Amy Leona Havin is a multi-disciplinary artist. She is a poet, choreographer, director, and the literary column writer for Oregon ArtsWatch. Originally from Rehovot, Israel, Havin is based in Portland, Oregon, and San Diego, California. Her work, inspired by the coastal deserts of her childhood and her constant travels through the canyons and prairie plains, presents a discourse between the nostalgia for her Jewish upbringing and the energetic landscapes of the American West. With process rooted in the duality of her heritage, she weaves together a collectively introspective body of work, honoring the natural world.
Havin began her dance movement training at a young age in Tel Aviv, Israel with Ohad Naharin and Batsheva Dance Company’s Gaga Movement Language. She holds a Bachelor of Fine Arts from Cornish College of the Arts in Seattle, Washington, and is the Founder and Artistic Director of Portland-based dance company The Holding Project with whom she was awarded an artistic residency at Disjecta Contemporary Art Center (2016). Her most recent full-length live performance works have been called "empowering, egalitarian, and sensual" while her films have been showcased both on the west coast and internationally in Israel, Greece, Mexico, Austria, and France, receiving awards from the Mexico City Videodance International, Portland Dance Film Fest, Thessaloniki Cinedance International, and more.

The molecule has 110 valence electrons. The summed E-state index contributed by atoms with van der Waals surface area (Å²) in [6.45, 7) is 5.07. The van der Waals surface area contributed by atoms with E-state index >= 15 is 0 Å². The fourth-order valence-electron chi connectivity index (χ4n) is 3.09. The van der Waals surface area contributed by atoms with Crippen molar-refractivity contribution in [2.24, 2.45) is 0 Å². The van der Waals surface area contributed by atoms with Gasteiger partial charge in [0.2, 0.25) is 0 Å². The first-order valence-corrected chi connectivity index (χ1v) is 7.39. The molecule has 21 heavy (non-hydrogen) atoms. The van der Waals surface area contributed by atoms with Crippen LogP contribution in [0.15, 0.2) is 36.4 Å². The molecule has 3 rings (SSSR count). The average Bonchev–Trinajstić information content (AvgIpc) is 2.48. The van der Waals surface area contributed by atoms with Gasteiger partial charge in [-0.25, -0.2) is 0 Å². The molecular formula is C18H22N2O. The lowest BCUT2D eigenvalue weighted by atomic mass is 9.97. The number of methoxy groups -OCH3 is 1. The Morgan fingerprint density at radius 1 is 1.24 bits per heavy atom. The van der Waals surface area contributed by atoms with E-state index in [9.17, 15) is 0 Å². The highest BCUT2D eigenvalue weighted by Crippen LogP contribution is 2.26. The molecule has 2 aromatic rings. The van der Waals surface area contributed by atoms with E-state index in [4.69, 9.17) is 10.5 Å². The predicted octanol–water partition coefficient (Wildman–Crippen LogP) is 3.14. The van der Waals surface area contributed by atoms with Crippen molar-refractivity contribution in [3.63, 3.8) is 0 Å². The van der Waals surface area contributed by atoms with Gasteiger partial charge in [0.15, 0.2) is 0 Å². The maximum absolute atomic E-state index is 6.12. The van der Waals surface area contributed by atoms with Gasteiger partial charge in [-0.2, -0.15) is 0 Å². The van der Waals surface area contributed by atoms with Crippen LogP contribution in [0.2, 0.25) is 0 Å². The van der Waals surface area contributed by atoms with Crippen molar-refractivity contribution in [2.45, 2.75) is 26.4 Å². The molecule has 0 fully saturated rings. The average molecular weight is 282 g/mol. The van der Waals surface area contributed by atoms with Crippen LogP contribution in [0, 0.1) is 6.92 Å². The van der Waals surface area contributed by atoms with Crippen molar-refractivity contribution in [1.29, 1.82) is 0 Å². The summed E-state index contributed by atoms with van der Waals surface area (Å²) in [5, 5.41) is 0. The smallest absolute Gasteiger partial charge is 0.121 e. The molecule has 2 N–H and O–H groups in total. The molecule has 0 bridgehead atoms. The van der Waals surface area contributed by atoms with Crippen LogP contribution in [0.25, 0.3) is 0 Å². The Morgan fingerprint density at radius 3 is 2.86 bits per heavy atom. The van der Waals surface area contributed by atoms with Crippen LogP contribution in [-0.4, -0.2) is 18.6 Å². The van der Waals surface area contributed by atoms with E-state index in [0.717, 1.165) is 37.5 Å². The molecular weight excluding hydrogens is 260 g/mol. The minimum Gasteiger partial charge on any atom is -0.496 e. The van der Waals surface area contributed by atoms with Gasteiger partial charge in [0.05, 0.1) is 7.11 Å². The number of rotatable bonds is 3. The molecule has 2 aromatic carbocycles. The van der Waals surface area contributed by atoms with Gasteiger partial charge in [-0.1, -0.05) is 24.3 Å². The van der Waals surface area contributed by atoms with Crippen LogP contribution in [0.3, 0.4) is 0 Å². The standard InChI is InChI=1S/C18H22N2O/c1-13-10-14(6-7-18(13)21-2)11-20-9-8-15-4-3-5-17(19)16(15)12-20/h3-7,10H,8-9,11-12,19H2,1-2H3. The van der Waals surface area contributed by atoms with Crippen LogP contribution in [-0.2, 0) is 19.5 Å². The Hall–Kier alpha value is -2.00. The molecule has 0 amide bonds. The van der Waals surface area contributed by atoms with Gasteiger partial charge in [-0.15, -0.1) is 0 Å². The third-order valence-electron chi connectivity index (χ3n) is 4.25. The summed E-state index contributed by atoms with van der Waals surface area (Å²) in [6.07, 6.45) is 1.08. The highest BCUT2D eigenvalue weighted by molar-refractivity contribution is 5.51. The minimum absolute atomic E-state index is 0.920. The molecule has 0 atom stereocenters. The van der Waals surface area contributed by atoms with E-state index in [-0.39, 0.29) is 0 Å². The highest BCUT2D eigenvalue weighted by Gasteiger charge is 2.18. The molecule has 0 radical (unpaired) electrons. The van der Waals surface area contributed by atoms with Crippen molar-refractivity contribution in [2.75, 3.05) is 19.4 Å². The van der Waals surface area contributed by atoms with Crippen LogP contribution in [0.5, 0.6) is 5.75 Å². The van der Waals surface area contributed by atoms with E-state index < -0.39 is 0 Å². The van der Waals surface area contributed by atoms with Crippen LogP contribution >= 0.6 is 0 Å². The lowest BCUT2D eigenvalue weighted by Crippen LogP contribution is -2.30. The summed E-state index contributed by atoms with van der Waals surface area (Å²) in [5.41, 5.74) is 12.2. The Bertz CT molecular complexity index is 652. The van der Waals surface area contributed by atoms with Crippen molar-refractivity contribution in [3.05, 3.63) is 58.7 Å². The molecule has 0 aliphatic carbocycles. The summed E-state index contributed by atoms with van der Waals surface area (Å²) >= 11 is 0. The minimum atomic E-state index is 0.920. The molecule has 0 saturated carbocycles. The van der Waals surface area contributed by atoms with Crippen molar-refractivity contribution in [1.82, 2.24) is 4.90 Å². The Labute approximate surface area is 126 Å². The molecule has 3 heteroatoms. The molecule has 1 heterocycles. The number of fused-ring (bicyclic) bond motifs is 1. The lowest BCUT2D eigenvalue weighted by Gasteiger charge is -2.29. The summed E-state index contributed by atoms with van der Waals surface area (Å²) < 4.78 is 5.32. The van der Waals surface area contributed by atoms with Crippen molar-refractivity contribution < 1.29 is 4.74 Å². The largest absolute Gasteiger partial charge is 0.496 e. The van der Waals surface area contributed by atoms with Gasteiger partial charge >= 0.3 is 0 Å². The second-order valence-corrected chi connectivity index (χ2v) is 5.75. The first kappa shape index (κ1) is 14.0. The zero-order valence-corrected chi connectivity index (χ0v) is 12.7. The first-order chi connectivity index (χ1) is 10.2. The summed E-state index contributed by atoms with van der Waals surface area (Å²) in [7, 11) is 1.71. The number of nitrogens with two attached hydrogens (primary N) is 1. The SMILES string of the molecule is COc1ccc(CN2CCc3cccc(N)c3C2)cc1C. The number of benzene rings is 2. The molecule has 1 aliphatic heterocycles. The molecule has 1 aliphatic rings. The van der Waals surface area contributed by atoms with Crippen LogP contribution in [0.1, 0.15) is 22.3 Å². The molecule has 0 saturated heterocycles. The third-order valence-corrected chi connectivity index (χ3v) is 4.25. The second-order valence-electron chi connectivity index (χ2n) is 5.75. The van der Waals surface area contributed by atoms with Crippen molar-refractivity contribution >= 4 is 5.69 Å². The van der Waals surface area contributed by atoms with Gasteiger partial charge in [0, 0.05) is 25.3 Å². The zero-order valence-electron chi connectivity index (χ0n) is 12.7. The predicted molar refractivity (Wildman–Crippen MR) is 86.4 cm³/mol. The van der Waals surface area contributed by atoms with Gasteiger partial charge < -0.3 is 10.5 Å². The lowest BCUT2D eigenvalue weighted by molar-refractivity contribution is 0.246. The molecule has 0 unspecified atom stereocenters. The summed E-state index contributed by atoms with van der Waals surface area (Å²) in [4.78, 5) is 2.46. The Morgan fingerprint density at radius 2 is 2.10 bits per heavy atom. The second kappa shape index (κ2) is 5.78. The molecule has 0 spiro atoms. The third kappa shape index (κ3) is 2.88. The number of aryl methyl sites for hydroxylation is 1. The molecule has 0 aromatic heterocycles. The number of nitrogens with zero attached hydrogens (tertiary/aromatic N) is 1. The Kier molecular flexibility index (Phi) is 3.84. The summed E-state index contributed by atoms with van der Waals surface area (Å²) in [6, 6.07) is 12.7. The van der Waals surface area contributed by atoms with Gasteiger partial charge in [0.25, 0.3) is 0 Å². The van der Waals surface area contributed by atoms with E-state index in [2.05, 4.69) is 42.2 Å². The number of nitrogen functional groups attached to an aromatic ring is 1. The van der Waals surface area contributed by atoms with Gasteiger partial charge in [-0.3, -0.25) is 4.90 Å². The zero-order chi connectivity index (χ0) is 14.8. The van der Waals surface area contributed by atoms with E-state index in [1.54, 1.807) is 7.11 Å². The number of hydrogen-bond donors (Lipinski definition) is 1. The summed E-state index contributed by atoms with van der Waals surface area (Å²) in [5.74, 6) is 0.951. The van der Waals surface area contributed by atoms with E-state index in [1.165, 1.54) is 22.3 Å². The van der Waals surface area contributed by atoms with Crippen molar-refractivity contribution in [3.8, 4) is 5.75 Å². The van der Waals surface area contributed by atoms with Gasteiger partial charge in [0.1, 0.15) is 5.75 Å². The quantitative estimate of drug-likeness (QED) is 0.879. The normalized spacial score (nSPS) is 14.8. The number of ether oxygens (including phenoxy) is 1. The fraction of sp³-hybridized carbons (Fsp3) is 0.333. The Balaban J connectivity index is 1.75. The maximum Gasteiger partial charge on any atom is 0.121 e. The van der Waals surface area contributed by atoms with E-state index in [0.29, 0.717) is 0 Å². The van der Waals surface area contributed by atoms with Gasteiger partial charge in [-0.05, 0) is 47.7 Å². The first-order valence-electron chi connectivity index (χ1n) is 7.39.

Havin’s writings and poetry have been described as “ethereal, subtly violent, and not for the faint of heart”, receiving showcases in publications such as The Dust Magazine, Unchaste Anthology, Goddess: When She Rises, and Humana Obscura. She is the founder of Portland-based literary series It’s Rhubarb, and is currently in the creation process for her upcoming literary works, “Holy Roads”, "Crown for Yael", “The Liberation of Sister Geraldine,” “The Anguish of Elizabeth”, and her debut novel, "The Sun Sets on the Pacific Ocean."
When not at her writing desk or traveling the country, Havin spends her days taking photographs on 35mm film with a 1976 CanonAE-1 camera and shooting Polaroid keepsakes.